CATEGORIES Comedy, Drama, Independent, Romance, Sci-Fi & Fantasy, Thrillers, Noir, Universal, Distribution, Cinematical Indie, Movie News, CinematicalMore release dates were moved around this week, as studios struggle to get the last quarter of 2006 in order. The most recent changes range from dumped indies to major releases rescheduled to increase Oscar exposure. Here are the details:
- First and most importantly, Alfonso Cuarón's spermless futuristic thriller Children of Men has been pushed back from mid-September to Christmas Day. Can you say ... Oscar? The buzz on this one is that the people at Universal think they've got an award-worthy film on their hands, and want to give it as high-profile a release as possible.
- Since we saw a production still from Killshot -- a story about a couple in witness protection (Diane Lane, Thomas Jane) being tracked by a hitman (Mickey Rourke) and his nutso protege (Joseph Gordon-Levitt) -- back in December, all of the perceptible progress on the film has been backwards. It was originally slated for release in March of 2006, but was then pushed back a full six months to October. And now? The movie's been pulled and not rescheduled. Yikes.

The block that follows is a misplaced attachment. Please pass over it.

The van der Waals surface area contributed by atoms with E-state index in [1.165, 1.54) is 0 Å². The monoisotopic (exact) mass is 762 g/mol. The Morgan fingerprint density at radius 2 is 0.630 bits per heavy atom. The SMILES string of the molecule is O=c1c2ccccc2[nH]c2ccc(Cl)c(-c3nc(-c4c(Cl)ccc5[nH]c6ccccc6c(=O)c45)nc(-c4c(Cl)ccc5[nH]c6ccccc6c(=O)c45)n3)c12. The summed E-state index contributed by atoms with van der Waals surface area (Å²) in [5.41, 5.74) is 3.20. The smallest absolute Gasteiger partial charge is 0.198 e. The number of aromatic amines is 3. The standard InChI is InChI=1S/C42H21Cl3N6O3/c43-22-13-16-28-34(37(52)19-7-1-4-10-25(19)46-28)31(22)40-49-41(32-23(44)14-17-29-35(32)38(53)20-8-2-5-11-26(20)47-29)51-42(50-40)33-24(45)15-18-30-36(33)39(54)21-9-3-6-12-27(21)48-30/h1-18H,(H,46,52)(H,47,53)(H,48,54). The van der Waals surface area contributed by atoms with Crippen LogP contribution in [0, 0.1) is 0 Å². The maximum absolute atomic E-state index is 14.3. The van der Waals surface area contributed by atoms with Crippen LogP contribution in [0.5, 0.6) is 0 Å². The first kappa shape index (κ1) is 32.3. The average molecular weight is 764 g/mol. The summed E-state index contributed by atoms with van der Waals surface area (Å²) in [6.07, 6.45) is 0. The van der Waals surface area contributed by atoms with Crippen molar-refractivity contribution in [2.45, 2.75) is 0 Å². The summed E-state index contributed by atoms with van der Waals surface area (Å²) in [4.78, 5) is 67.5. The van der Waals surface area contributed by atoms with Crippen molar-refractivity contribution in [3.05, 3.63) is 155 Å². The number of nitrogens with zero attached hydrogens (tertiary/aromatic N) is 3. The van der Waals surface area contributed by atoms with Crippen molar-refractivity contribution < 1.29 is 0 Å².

- Harsh Times, another film that has already appeared on release schedules several times this year (the most recent date was September 8), is now slated to hit theaters November 10. Directed by David Ayer from a script he wrote before penning Training Day, it's been described as very similar to that film in terms of character and structure, with Christian Bale in the central crazy guy role. It's hard to know here if the studio thinks Bale's reportedly flashy performance merits some attention during awards season, or if the date changes have been for internal reasons.
- Starter for Ten, an indie British flick, has been pulled by from its October release, and is now slated to hit some time in 2007. (From a personal point of view, I find this very irritating -- I already saw and wrote up a review of the thing, and it's not even coming out now?! Damn you, Picturehouse!) The movie is a well-acted coming-of-age story about a young man's first year at Bristol University; its 1985 setting is an excuse for a great freaking soundtrack, if nothing else.